[Note: This question sort of inspired an extended blog post from VE that expands upon this answer]
OT: Are there other books in the public domain or authors with an experimental bent that you have your eye on? Anything you want to share about upcoming releases?
VE: Our next book is a re-issue of the first ever “book in a box”: Composition No.1 by Marc Saporta and was first published in the early 1960s. Universal Everything, who mostly do screen-based interactive work, are designing the book for us, which we’re really really excited about. That’s set to come out next Spring.
Thanks for taking the time, Anna and Britt!
Original French edition of Composition No. 1, taken by Jill Walker
You may have already seen Dalton Ghetti’s amazing work, but it is absolutely worth seeing again. Ghetti, a Brazilian artist living in Bridgeport, Connecticut, has been carving the tips of graphite pencils into incredible, microscopic sculptures since he was a child. The artist uses only razor blades, sewing needles and excellent lighting (no magnification!) to create these intricate miniature masterpieces. A carpenter by trade, Ghetti carves the pencils in his spare time.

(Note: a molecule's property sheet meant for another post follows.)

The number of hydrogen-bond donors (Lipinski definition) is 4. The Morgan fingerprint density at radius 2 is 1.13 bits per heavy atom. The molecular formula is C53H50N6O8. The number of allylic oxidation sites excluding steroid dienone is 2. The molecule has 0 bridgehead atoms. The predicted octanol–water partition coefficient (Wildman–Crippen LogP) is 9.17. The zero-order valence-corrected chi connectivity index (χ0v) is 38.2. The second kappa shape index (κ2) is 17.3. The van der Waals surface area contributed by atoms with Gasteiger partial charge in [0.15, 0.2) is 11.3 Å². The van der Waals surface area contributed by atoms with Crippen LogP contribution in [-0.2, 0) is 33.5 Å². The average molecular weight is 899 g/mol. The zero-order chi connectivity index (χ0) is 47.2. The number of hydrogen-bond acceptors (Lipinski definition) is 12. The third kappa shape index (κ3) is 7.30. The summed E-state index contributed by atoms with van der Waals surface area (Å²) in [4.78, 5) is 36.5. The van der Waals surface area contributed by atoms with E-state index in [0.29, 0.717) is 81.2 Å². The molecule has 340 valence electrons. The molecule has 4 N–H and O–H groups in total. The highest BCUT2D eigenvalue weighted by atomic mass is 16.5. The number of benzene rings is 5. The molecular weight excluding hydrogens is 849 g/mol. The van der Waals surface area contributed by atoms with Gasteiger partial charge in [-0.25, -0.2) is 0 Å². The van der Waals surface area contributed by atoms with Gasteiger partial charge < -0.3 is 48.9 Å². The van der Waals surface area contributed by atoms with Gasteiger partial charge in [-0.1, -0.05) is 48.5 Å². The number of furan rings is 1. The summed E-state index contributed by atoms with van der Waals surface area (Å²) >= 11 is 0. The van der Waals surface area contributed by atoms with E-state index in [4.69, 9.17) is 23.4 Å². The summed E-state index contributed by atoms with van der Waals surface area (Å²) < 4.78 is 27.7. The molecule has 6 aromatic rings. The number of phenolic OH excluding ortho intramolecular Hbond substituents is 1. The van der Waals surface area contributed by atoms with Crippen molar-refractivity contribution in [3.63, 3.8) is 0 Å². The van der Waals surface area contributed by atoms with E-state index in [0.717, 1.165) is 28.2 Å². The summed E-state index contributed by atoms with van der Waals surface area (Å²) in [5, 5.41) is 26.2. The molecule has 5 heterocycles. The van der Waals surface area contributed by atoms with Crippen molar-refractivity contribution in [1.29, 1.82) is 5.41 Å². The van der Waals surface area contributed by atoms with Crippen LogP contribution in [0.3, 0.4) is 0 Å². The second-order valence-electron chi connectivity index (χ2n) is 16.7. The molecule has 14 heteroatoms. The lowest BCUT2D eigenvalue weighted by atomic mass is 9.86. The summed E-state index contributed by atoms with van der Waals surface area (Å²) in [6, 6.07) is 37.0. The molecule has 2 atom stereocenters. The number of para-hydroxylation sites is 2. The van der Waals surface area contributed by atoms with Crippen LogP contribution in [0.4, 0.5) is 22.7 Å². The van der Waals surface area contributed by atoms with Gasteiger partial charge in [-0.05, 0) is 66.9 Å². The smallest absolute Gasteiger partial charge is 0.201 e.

See more of Ghetti’s awe-inspiring work, as well as credits, after the jump.
Happy Monday All!
Really neat shots by 14-year-old photographer, bmenton (sorry, don’t have the photographers real name). There is something about photos of animals out in nature that gets me every time. Especially when they are of red foxes! Amazing!
bmenton flickr site here.
Animated gifs have come up for me three times this week. I know, the word might make you think of that chain email your aunt sent on back in ‘aught six. But no, not those: contemporary animated gifs.
2: The ZOMG
Gawker’s feminist(ish) blog Jezebel made a roundup of dozens of a newish sort of animated gifs as sort of “Like using emoticons, on steroids!”* which you use in a comments forum when you want to applaud someone:
*This is actually a reference to the static face reaction shots of myfacewhen but applies even more to these. The quote was introduced to me in a metafilter’s comment about the jezebel post by dreamyshade, who continues: “instead of having text abstractions stand in for our faces, they/we use other people’s faces to stand in for our faces when talking anonymously and virtually.”
3: The uh, professional
I made one, for a google ad for my day job at Speck. It featured these new super limited edition lowbrow creature art iPhone cases. But… it was 160k, much too large for a google ad. In an attempt to get it under their 50k ceiling, I saved a severely lossy dithered 16color version.